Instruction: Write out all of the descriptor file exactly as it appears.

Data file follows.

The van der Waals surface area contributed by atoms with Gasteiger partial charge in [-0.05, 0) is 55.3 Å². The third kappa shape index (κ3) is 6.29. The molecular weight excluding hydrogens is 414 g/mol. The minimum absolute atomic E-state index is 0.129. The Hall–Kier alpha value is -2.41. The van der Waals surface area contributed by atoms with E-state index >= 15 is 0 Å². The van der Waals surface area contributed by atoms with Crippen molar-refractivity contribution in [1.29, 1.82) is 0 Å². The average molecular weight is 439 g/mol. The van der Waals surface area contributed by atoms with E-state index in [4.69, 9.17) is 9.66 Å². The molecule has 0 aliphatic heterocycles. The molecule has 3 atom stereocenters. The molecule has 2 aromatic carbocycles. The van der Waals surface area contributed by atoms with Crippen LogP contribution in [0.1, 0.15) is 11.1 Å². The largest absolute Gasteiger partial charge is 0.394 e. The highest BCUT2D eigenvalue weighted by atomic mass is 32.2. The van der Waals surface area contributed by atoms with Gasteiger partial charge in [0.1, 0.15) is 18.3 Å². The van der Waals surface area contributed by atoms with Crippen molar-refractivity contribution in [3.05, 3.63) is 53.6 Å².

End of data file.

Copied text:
The van der Waals surface area contributed by atoms with Gasteiger partial charge in [-0.05, 0) is 55.3 Å². The third kappa shape index (κ3) is 6.29. The molecular weight excluding hydrogens is 414 g/mol. The minimum absolute atomic E-state index is 0.129. The Hall–Kier alpha value is -2.41. The van der Waals surface area contributed by atoms with E-state index >= 15 is 0 Å². The van der Waals surface area contributed by atoms with Crippen molar-refractivity contribution in [1.29, 1.82) is 0 Å². The average molecular weight is 439 g/mol. The van der Waals surface area contributed by atoms with E-state index in [4.69, 9.17) is 9.66 Å². The molecule has 0 aliphatic heterocycles. The molecule has 3 atom stereocenters. The molecule has 2 aromatic carbocycles. The van der Waals surface area contributed by atoms with Crippen LogP contribution in [0.1, 0.15) is 11.1 Å². The largest absolute Gasteiger partial charge is 0.394 e. The highest BCUT2D eigenvalue weighted by atomic mass is 32.2. The van der Waals surface area contributed by atoms with Gasteiger partial charge in [0.1, 0.15) is 18.3 Å². The van der Waals surface area contributed by atoms with Crippen molar-refractivity contribution in [3.05, 3.63) is 53.6 Å².